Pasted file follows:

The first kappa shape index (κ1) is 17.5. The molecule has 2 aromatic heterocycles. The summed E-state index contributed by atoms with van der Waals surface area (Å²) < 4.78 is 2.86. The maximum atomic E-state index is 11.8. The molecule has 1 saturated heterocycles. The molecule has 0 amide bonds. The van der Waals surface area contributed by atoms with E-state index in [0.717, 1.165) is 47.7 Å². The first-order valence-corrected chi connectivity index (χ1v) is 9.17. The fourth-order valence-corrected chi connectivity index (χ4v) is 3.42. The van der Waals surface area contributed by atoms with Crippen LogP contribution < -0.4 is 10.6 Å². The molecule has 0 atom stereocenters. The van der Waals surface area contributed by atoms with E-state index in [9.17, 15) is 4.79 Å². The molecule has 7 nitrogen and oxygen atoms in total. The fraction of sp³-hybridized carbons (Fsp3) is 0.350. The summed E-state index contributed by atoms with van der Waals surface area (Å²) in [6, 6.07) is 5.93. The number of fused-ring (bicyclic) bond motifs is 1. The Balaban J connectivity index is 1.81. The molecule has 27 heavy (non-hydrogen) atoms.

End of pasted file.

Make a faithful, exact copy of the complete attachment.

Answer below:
The first kappa shape index (κ1) is 17.5. The molecule has 2 aromatic heterocycles. The summed E-state index contributed by atoms with van der Waals surface area (Å²) < 4.78 is 2.86. The maximum atomic E-state index is 11.8. The molecule has 1 saturated heterocycles. The molecule has 0 amide bonds. The van der Waals surface area contributed by atoms with E-state index in [0.717, 1.165) is 47.7 Å². The first-order valence-corrected chi connectivity index (χ1v) is 9.17. The fourth-order valence-corrected chi connectivity index (χ4v) is 3.42. The van der Waals surface area contributed by atoms with Crippen LogP contribution < -0.4 is 10.6 Å². The molecule has 0 atom stereocenters. The van der Waals surface area contributed by atoms with E-state index in [9.17, 15) is 4.79 Å². The molecule has 7 nitrogen and oxygen atoms in total. The fraction of sp³-hybridized carbons (Fsp3) is 0.350. The summed E-state index contributed by atoms with van der Waals surface area (Å²) in [6, 6.07) is 5.93. The number of fused-ring (bicyclic) bond motifs is 1. The Balaban J connectivity index is 1.81. The molecule has 27 heavy (non-hydrogen) atoms.